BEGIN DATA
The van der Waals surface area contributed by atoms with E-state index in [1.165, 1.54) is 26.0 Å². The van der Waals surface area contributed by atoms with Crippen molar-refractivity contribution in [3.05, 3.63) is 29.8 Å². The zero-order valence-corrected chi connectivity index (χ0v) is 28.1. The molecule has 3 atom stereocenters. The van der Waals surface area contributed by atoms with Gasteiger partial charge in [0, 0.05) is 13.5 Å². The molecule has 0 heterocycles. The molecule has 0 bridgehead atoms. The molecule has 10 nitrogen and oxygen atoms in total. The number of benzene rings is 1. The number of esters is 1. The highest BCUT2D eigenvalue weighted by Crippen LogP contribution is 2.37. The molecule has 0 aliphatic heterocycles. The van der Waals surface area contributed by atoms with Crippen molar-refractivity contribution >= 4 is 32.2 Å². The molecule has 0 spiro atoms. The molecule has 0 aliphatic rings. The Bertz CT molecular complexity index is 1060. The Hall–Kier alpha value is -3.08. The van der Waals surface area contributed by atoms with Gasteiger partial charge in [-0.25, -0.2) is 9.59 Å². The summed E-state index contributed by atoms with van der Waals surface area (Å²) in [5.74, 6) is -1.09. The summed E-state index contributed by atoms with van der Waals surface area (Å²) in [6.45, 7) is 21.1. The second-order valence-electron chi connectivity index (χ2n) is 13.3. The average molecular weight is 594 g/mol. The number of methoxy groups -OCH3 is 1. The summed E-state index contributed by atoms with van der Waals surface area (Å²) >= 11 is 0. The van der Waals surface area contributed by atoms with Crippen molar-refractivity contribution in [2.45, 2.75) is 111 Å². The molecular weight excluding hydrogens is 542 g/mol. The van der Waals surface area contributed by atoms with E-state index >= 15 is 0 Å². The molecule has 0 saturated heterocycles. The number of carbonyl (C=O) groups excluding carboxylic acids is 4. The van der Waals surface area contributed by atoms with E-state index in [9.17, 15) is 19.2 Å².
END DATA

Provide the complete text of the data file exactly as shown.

The van der Waals surface area contributed by atoms with E-state index in [1.165, 1.54) is 26.0 Å². The van der Waals surface area contributed by atoms with Crippen molar-refractivity contribution in [3.05, 3.63) is 29.8 Å². The zero-order valence-corrected chi connectivity index (χ0v) is 28.1. The molecule has 3 atom stereocenters. The van der Waals surface area contributed by atoms with Gasteiger partial charge in [0, 0.05) is 13.5 Å². The molecule has 0 heterocycles. The molecule has 0 bridgehead atoms. The molecule has 10 nitrogen and oxygen atoms in total. The number of benzene rings is 1. The number of esters is 1. The highest BCUT2D eigenvalue weighted by Crippen LogP contribution is 2.37. The molecule has 0 aliphatic heterocycles. The van der Waals surface area contributed by atoms with Crippen molar-refractivity contribution >= 4 is 32.2 Å². The molecule has 0 spiro atoms. The molecule has 0 aliphatic rings. The Bertz CT molecular complexity index is 1060. The Hall–Kier alpha value is -3.08. The van der Waals surface area contributed by atoms with Gasteiger partial charge in [-0.25, -0.2) is 9.59 Å². The summed E-state index contributed by atoms with van der Waals surface area (Å²) in [5.74, 6) is -1.09. The summed E-state index contributed by atoms with van der Waals surface area (Å²) in [6.45, 7) is 21.1. The second-order valence-electron chi connectivity index (χ2n) is 13.3. The average molecular weight is 594 g/mol. The number of methoxy groups -OCH3 is 1. The summed E-state index contributed by atoms with van der Waals surface area (Å²) >= 11 is 0. The van der Waals surface area contributed by atoms with Crippen molar-refractivity contribution in [2.45, 2.75) is 111 Å². The molecular weight excluding hydrogens is 542 g/mol. The van der Waals surface area contributed by atoms with E-state index >= 15 is 0 Å². The molecule has 0 saturated heterocycles. The number of carbonyl (C=O) groups excluding carboxylic acids is 4. The van der Waals surface area contributed by atoms with E-state index in [9.17, 15) is 19.2 Å².